Tolerance for Uncertainty

Globe with SignsIt’s not easy to sit comfortably with uncertainty. Fear and worry can tend to predominate when we don’t know what to expect. Perhaps especially in these rapidly changing times, however, it’s crucial to find a way to feel comfortable when we can’t be sure what the future will bring.

So how do we cope with uncertainty? There isn’t one easy answer to this question of course.

Appreciative Inquiry talks about multiple realities – the fact that the way in which we all interpret our experiences is very different and a highly individualised thing. So what one person sees as an exciting possibility may scare the pants off someone else. And we have all seen this in action when change looms in our organisations or communities. Some folk are excitedly preparing for the change; others are scrambling to avoid it.

Those who embrace change and find it easier to sit with uncertainty do not have a magic wand to make the change itself easier. But they do adopt a different mind set and embrace a different perspective – a different reality. They could also be said to have a higher degree of Appreciative Intelligence® (one of the topics we cover in our Essence of Appreciative Inquiry workshops).

A key quality of people who have high Appreciative Intelligence® is tolerance for uncertainty. These people are better able to cope with the discomfort that comes with not knowing – and also help those around them deal with similar discomfort.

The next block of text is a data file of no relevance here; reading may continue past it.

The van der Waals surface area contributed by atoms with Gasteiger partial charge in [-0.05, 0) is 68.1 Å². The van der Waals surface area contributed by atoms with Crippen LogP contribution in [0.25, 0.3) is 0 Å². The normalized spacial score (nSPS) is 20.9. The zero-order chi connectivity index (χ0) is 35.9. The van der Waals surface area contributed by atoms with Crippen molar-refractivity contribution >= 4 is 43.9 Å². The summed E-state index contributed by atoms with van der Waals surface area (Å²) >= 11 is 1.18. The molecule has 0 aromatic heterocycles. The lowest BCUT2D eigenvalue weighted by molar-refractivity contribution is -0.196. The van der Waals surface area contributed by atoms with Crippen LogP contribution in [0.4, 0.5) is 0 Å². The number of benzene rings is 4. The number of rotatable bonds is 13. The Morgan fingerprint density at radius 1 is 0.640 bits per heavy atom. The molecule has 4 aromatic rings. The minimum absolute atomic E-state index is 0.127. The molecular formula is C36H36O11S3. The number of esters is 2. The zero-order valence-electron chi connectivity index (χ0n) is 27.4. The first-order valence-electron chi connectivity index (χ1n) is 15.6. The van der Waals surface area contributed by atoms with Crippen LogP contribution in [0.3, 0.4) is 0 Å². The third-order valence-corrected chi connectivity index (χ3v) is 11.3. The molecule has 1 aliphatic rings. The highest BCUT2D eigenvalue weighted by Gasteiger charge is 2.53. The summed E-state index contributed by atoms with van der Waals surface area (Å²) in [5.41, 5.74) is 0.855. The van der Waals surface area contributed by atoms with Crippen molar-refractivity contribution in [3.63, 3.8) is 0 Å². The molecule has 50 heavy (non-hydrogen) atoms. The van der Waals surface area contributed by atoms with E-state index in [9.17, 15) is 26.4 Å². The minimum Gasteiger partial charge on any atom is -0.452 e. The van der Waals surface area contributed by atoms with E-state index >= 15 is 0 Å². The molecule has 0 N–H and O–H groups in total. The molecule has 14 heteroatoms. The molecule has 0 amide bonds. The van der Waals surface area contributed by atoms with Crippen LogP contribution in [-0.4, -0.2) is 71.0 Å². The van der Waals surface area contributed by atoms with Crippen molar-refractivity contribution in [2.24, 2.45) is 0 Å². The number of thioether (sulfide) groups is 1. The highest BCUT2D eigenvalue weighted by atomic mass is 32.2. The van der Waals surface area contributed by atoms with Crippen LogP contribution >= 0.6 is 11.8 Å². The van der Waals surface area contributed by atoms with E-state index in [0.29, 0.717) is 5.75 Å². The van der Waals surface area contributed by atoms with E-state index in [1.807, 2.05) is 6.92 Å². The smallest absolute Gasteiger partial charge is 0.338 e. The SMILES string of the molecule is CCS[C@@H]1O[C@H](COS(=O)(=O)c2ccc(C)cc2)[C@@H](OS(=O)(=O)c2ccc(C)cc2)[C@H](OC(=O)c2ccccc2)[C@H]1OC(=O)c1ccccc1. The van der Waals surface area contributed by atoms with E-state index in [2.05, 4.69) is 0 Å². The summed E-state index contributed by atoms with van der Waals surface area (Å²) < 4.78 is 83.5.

How can we increase this component of our Appreciative Intelligence®?

In his blog post Finding Peace with Uncertainty, Leo Babauta has some good starting tips. Here’s a summary:

  • Overcoming UncertaintyTry something new, but small and safe
  • When you mess up, don’t see it as painful failure
  • See the wonder and opportunity in change
  • Ask “what’s the worst-case scenario?”
  • Develop a change toolset
  • Become aware of your clinging
  • See the downsides of clinging
  • Experience the joy in the unknown

In developing our Appreciative Intelligence®, there is once again no magic wand. It requires both mindfulness and effort – but this is within the capacity of every one of us.

As Thatchenkery and Metzger say in their book Appreciative Intelligence: Seeing the Mighty Oak in the Acorn:

 .. the same way everyone has general intelligence, everyone has Appreciative Intelligence. It exists to different degrees and in different domains, but is present in everyone … (W)hen aiming to enhance your Appreciative Intelligence, the best way to go about it is appreciatively. Determine what your abilities and qualities are, where they are strongest, and build on them. Stretch them, strengthen them, and use them in new areas of your life.

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